Micro-transaction digital TCG's are flooding the market right now, and I wanted to provide some distinctive comparisons between the most popular digital TCG's recently released, or that will be available in the next few months. I will also add quick comparisons to MTG:O.
Why digital TCG's, why now?
The rise of free-to-play micro-transaction games, like League of Legends, fosters an era of gaming where large communities and casual players have easier access to games. Micro-transactions have found their place in many social games, like Farmville and a lot of games in the broader iOS market for quite some time now. Casual gamers tend to feel more comfortable jumping into these games with no need to invest $50 or $60 in a boxed or digital game.
To make these games popular, the hook is to give a little early, and make the rest available through gameplay. The problem is after the initial early gifts, the gameplay required to earn a bit more begins to take considerably longer. To unlock more, you need to play more, or alternatively, spend more.
This is where terms are loosely thrown around like: Play-to-Pay, or Pay-to-Play are mentioned. Most of these games narrowly avoid the Pay-to-Win bucket of gaming that is heavily frowned upon, although some people may feel the games should still be labelled that way.
TCG's fit in because they have always been a collectors game, and obtaining what you play with is the largest part of the game. Where many games are limited to features to enhance your play, or items that change the way you can play, TCG's are all about the cards you collect and play with. Every aspect of a TCG encourages the trading and purchasing of cards.
Creating TCG's in a digital space for free, move them out of a niche market, to be something everyone can play and enjoy with money not being a limitation to entry. Like the genre MOBA (which was a niche market for many years as a Mod-Map of a Real-time strategy game (Warcraft3)), competitive TCG's can have a large place in the gaming industry if introduced in the right way. Because this has not yet been explored thoroughly, there is a frenzy to releasing these type of games now, and releasing them as well thought out as possible.
Digital TCG's - Everybody wins.
The developer / publisher: Make income based on the games popularity and the value or wow factor of the free content they provide. They make a unspoken pact with gamers to listen to them and continually improve the game, as that is the only way for them to continually make revenue from the game.
The hardcore gamer: Has the opportunity to play skilled players at the highest level to win prizes and notoriety. They also have the opportunity to profit off their accumulated wealth and ability to min/max and understand the intrinsic value of a card. The strategic opportunities TCG games present by turn-based play also allow these players to enjoy a less stressful gameplay experience as opposed to macro and micromanagement in real-time games.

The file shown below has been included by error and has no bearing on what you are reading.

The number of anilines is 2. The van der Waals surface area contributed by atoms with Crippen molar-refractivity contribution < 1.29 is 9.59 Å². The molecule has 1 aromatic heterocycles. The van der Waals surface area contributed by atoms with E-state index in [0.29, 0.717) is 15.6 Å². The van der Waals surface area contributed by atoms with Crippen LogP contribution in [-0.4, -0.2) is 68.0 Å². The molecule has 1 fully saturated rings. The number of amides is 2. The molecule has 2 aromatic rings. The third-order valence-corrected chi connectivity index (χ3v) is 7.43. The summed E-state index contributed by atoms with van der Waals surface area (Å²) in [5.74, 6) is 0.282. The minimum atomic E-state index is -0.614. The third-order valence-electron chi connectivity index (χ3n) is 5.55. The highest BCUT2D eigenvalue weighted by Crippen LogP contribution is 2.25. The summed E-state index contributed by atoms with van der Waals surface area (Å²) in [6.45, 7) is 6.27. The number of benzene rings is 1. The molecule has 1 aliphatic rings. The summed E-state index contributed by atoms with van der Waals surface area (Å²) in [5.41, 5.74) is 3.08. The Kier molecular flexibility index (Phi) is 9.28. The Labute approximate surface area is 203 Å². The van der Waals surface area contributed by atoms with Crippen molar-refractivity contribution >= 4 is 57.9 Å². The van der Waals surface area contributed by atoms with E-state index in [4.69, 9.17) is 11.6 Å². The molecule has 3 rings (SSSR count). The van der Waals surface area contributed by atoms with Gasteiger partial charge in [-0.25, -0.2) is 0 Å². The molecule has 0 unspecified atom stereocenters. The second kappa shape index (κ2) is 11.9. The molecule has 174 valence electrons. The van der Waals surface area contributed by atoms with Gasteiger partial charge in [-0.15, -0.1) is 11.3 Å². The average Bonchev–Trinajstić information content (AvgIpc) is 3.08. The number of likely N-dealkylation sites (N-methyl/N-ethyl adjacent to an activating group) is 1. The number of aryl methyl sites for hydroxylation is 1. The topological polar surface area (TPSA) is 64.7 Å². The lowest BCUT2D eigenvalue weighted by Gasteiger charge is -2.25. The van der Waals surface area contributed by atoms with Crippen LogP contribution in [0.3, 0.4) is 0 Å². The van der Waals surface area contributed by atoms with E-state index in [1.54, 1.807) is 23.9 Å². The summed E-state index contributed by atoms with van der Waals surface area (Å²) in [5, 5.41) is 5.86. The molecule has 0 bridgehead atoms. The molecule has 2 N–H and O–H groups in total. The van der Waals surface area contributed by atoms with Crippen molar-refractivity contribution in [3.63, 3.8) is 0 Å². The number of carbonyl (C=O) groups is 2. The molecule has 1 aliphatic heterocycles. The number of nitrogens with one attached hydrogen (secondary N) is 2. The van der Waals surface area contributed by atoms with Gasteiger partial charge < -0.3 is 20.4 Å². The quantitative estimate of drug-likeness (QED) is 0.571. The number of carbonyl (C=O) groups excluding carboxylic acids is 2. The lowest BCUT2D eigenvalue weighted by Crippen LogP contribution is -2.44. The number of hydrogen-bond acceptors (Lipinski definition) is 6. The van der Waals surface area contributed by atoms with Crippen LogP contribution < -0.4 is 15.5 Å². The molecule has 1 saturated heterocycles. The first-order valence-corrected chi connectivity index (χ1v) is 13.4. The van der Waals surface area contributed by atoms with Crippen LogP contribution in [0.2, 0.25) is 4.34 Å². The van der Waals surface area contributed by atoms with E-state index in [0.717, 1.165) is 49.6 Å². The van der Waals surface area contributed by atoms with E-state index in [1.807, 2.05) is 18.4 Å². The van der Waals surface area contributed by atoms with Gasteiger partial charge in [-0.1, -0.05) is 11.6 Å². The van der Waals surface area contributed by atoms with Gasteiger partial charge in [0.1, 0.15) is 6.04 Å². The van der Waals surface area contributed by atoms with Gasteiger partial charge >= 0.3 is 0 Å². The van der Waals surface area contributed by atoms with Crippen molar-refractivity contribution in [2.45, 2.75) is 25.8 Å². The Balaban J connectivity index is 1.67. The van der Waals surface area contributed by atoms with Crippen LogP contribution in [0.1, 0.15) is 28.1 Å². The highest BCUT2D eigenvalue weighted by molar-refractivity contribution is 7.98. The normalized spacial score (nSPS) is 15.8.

The casual gamer: No investment needs to be made by the casual gamer. It is all a matter of preference to a casual gamer, but they are the largest audience, and the audience most likely to spend money. This is where easy to learn, and fun to play become core concepts for designers to appeal to these social gamers. The hook developers create for casual gamers is once they do play, learn, and enjoy, they decide to spend a little money. As they invest in the game, they become more attached as they want to get more value out of content they purchased.
So, What the hell does this all have to do with this posts Subject?
Here is a simple break-down of the 5 games presented (MTG:O added as a benchmark):
direct link: http://imageshack.us/a/img211/499/56g.png
You may notice there are a lot of similarities and a lot of differences between the games. Most of the games have varying game lengths and game modes. All games have deck building modes as a main part of the game experience (this is not listed in the above chart). There is no best or better game. It comes down to your personal TCG preferences and whatever resonates with you more.
What I like about Hex is that it is being developed with substantial content and game modes in mind. This adds a level of complexity and replayability to Hex that all the other games listed do not even come close to offering at this time. The MMO aspect, is a big draw to me, not because I want to play another MMO, but that I am able to have a social connection to a specific group of players, and that it provides a support grid in game to give it personality, like playing in a local card-shop may provide.
I hope everyone is happy with their choice in Hex. Don't feel like that needs to stop you from playing these other TCGs. I know I will enjoy Hearthstone a bit when it is out, and already enjoy the SolForge and Scrolls beta as casual and quick TCGs on the side. They just lack the strategic depth and versatility I am looking for in a TCG.
Originally posted on our Guild Forums here: http://forum.cornerstoneguild.com/vi...c.php?f=6&t=61
Added Card Hunters. May add Infinity Wars. Not planning to expand past that. Thank you for your interest, please understand this was for illustrative purposes, and not meant to be a expansive reference sheet. If you would like to use this and expand on it, I would be happy to share the excel file.
Special thanks to: Credendo, hmdrake, Random360, Punk and everyone else that contributed to comparison updates.